I didn’t realize how affected I was by hatred and anger until I stopped following the election so closely and started watching the Olympics. Suddenly, instead of knotting up with anger, I was bursting with pride. I was shedding tears of joy, and I was watching opposing athletes show incredible class, congratulating each other, acknowledging the others’ skills, and celebrating. There was so much celebrating!
It reminded me of something important. I knew this, of course, but I appreciated the timely reminder. I can choose what I want to feel, and I can decide how I want to behave. And as simple as this is, I feel it’s important to say it. I am choosing kindness.
As I’ve mentioned before, a huge part of my childhood was spent with my best friends, Jackie and Janet. Their house was my safe place. I always felt welcome. I knew I was loved unconditionally. And their house was a place of joy and respect and laughter and kindness. A lot of the good in me came from all the time I spent there. This awkward kid with zero self worth became better because of their family’s kindness, not just to me, but to everyone.
I have realized over the years that the people who inspire me the most are the people who are kind. They can be friends who are lovingly raising stepchildren, ex-husbands (yes, that’s what she said) who were kind and patient with their children and the teams they coached, mamas like the one I was lucky enough to have, preschool teachers who still call my girls every year on their birthdays, volunteer firefighters who are out in the middle of the night racing to help people while I’m snug in my bed, a boss who knows you learned from your screw-up and doesn’t feel the need to chew you out, caregivers and medical professionals who give of themselves to help others who are hurting and scared…
How nice is it that I could think of so many kind people in the space of a few minutes? That says a lot for my world, a world I need to always remember to appreciate.
Recently someone I know wrote something cruel and insensitive on Facebook. I questioned her because I was so stunned. She got back in my virtual face, and then as I was “leaving” I said something snarky that I regretted not long afterward. It wasn’t terrible, she certainly was deserving, and I am still horrified by what she wrote, but I didn’t need to get caught up in her anger. She has the anger issue, and I have the freedom and the ability to walk away. I can choose kindness.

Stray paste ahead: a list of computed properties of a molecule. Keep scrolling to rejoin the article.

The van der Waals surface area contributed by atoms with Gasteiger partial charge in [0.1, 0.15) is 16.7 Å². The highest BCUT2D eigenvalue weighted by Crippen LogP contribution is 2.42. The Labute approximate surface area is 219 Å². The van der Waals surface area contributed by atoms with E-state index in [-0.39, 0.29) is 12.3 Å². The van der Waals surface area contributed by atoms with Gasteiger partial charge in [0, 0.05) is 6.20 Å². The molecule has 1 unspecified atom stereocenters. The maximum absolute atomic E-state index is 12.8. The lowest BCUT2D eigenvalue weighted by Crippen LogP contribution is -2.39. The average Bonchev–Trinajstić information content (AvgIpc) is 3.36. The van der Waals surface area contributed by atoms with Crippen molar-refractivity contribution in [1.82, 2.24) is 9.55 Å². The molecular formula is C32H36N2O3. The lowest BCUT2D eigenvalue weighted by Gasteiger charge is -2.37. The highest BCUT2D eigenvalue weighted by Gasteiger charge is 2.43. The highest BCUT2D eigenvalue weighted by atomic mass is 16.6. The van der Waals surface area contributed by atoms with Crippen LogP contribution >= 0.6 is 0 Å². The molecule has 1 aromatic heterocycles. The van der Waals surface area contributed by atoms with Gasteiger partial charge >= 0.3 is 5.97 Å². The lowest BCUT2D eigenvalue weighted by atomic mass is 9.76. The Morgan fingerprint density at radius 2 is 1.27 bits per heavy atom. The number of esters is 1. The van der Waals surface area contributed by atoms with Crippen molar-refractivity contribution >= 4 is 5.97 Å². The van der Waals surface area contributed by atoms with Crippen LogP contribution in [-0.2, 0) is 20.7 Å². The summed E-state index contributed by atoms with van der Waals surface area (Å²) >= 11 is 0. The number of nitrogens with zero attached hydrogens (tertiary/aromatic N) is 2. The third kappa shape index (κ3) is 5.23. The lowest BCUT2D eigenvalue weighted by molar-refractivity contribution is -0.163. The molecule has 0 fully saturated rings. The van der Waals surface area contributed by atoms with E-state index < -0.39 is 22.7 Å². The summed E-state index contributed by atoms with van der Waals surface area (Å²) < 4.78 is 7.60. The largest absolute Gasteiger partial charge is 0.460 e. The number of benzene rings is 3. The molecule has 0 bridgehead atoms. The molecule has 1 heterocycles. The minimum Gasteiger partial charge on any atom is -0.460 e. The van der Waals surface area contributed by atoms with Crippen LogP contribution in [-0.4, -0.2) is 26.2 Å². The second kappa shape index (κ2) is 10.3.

Dee Brown, the former Illinois basketball player who, in my opinion, is one of the greatest athletes of all time, demonstrated kindness at every turn. He was an incredible point guard, the “one-man fast break,” but the thing I truly loved about him was the way he always picked up a player he had collided with. It was the way he showed class and respect and yes, kindness, that put him above the rest.
My friend, Mindy, who fought against a very aggressive leukemia, was always kind. Even after her diagnosis, she was always kind……and funny……but always polite and kind. And my inspiration, Ashley, who is fighting breast cancer, demonstrates every day that she has kindness and gratitude in her heart. You know there have to be times when she feels kicked and beaten down, but she never lets it take over. She chooses kindness and joy, so she can give her daughter the best life possible, because that’s what matters.
With Ashley setting such an amazing example, how can I get pissy over silly things? How can I react to being offended by a comment that doesn’t really matter? I have had a good reminder recently as I celebrate Team USA, that the small stuff is just small stuff, and I can walk away.
So I will continue to say please and thank you, to hold doors for others, to wave other drivers ahead of me. As my mama liked to say, “Take a piece of the world and make it shine.” I don’t have to move mountains or break a world record. I can, in my own small way, make my piece of the world shine.
This doesn't mean I will be a doormat. I will always stand up for what is right. But I will do it while being kind. That is something I control, and I’ll do my bit to make the world nicer.
I am choosing kindness.